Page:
Summary: Part III of this feature
Lenin knew that a successful international would be impossible without
the Germans. The big problem was Eberlein who was under orders to do all he
could to keep the international from becoming reality. Eventually, due to
pressure from the Austrian delegate, Steinhart, Eberlein agreed to be silent
and abstain from voting. Thus, he did not support the new organization, neither
did he suppress it.
At the end of the first Congress, it was easily determined that Moscow would be the headquarters with Grigori Sinoviev the Comintern's president. The basic premiss of the International was the ideal of Soviet dictatorship and the obligation of of all members to separate themselves from all patriots and pacifists.
Sinoviev was not supposed to run the international single handed. All decisions making was to be in collaboration with Nikolay Bukharin and Karl Radek. Bukharin was not a dynamic politician but was known for his high morals and found favor with Lenin. Radek opposed Lenin, was a student of Rosa Luxemburg and was against the Brest-Litovsk peace treaty with Germany. He was very much in favor of resistance at any cost. Radek knew the German labor movement and socialism extremely well and had begun to try and set up a liaison between the Soviet Union and German manufacturers which was seen as tantamount to treason.
Despite their differences, Sinoviev, Bukharin and Radek constituted the leadership of the Comintern. On occasion Trotsky would be consulted, especially regarding decisions concerning France. All decisions were cleared by Lenin. These leaders truly believed that there efforts were for an international workers' revolution, of which Russia's was a part. In reality, the Comintern was run by Russians (Radek was considered Russian because he was member of the Bolshevik Party) which alienated other members, making them subordinate to the Russia workers' cause. During the Russian civil war, little attention was paid to the other member nations' revolutions. As a result, Russia was quickly cut off from the rest of Europe.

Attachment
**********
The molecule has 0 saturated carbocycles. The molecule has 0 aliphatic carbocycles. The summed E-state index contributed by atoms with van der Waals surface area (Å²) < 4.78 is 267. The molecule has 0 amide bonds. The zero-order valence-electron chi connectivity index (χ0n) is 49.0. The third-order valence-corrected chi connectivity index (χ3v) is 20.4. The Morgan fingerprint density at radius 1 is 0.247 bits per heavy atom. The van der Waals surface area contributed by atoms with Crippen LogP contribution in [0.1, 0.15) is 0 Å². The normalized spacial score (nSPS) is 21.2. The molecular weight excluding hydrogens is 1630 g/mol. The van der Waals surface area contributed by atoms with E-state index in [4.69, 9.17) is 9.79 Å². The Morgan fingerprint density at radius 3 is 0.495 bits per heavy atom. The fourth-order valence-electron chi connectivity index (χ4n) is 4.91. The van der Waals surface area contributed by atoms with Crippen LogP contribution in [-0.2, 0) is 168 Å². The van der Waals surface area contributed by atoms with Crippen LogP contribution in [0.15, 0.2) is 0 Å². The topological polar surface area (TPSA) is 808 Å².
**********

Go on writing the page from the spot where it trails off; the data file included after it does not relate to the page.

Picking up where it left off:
Being now isolated caused the Russian leaders to interpret world affairs in an unrealistic light. Trotsky felt certain that the Red Army would conquer Europe and lay siege on the U.S. Sinoviev believed that, by 1920, the whole of Europe would be a single soviet state. In truth, the International now had little if any influence in European affairs.
Lenin's concept of the Comintern was a body whose strength would lay in solidarity of purpose and action. New members of 1919, came into the Comintern with a range of ideals, purposes and motives. The only member which saw communism the same way Lenin did was the Bulgarian Testyaki, a close friend of the Bolsheviks. During the first year of the Comintern and immediately following the First Congress, groups of anarchists from Holland, France and Spain adhered to Lenin's ideals. A small labor groups, Industrial Workers of the World (IWW), based in the U.S. was sympathetic to the Comintern and Russia's revolution. The IWW exercised considerable influenced over smaller groups in Britain. Marxist revolution is to be carried out through general strikes, avoiding bloodshed. This was not the course that the Bolsheviks took and, thus, made them appealing to these small groups of anarchists.